Benefits of retrofit go beyond the environment
Testa said that the benefits of the government supporting retrofit go beyond the environment, as it could also help boost public health over winter months.
“We will see a rise in respiratory issues with under-heated, under-ventilated homes over the next few months as people struggle to cope with rising costs,” he explained.
“A building that has been retrofitted will likely have a better build quality, better thermal comfort and air quality, and hugely reduced risks of damp and mould.”
He added that “there is an estimated 42p saving to the NHS (National Health Service) for every £1 spent on the retrofit of fuel-poor homes”, referring to a study on fuel poverty by the non-governmental organisation Save the Children.
For him, the government’s first step should be to rid of value-added tax (VAT), which applies to renovations of existing buildings but not to new builds, meaning many people are priced out of retrofit projects.
“The biggest step that could be made to improve retrofit take-up is to remove VAT from retrofit work,” said Testa.
“Currently we have the crazy situation that new-build homes are Vat free, but retrofitting existing stock carries full 20 per cent VAT.”
Ridley agreed that a lack of political strategy and will is “a major issue currently” facing retrofit.
In his view, the government should “offer all homeowners and landlords low-interest loans to pay for retrofit works”.
“The interest on the loan could be repaid out of the future reduction in energy bills, therefore possibly have no net cost to the owner,” he suggested.
“Home insulation alone is not a magic bullet”
The Royal Institute of British Architects (RIBA) is also calling on the government for more support in the retrofit of houses in the UK.
In a report named Home for Heroes, the RIBA demands a national programme involving the insulation of 3.3 million houses built in England’s interwar suburbs between 1919 and 1939.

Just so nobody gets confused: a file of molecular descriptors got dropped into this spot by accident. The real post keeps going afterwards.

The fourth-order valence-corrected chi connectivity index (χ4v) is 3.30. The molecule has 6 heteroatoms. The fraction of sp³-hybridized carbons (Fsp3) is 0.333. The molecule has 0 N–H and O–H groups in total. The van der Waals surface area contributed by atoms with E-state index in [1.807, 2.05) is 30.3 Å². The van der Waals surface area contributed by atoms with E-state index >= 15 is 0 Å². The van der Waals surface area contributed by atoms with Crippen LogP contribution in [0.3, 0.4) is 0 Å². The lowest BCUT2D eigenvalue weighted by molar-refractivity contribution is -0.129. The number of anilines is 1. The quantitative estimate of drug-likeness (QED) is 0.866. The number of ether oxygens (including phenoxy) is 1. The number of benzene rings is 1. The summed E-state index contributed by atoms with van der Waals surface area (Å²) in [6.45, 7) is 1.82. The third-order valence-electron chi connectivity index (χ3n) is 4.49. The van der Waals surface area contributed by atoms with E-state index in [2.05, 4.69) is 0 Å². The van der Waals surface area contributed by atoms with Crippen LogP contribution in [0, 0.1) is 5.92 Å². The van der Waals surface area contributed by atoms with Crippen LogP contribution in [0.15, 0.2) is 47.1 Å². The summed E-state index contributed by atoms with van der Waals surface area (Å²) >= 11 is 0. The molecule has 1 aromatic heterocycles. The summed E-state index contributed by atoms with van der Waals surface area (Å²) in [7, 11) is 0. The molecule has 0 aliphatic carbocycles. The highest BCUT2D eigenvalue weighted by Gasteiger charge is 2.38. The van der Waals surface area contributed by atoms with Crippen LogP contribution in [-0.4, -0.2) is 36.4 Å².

It claims that by doing so, England’s total carbon emissions could be cut by four per cent per year, which is the “same amount as completely decarbonising [England’s] waste and recycling sector”.
However, according to a recent study by the University of Cambridge, adding insulation to UK homes does not guarantee long-term energy savings as much as hoped.
After analysing the gas-use patterns of more than 55,000 homes across England and Wales, researchers found that the fall in gas consumption achieved by retrofitting with wall insulation was cancelled out within four years by an increase in energy use.
The causes of this are still unknown, but the study speculates that it could be the result of the simultaneous construction of home extensions or if a home has a conservatory.
“There are very real benefits to households from good insulation, not least in terms of health and comfort,” said the report’s co-author Laura Diaz Anadon.
“However, home insulation alone is not a magic bullet,” she added. “In the long term, simply funding more of the same insulation roll-out to meet the UK’s carbon reduction and energy security targets may not move the dial as much as is hoped.”
The main photo is by Erik Mclean via Unsplash.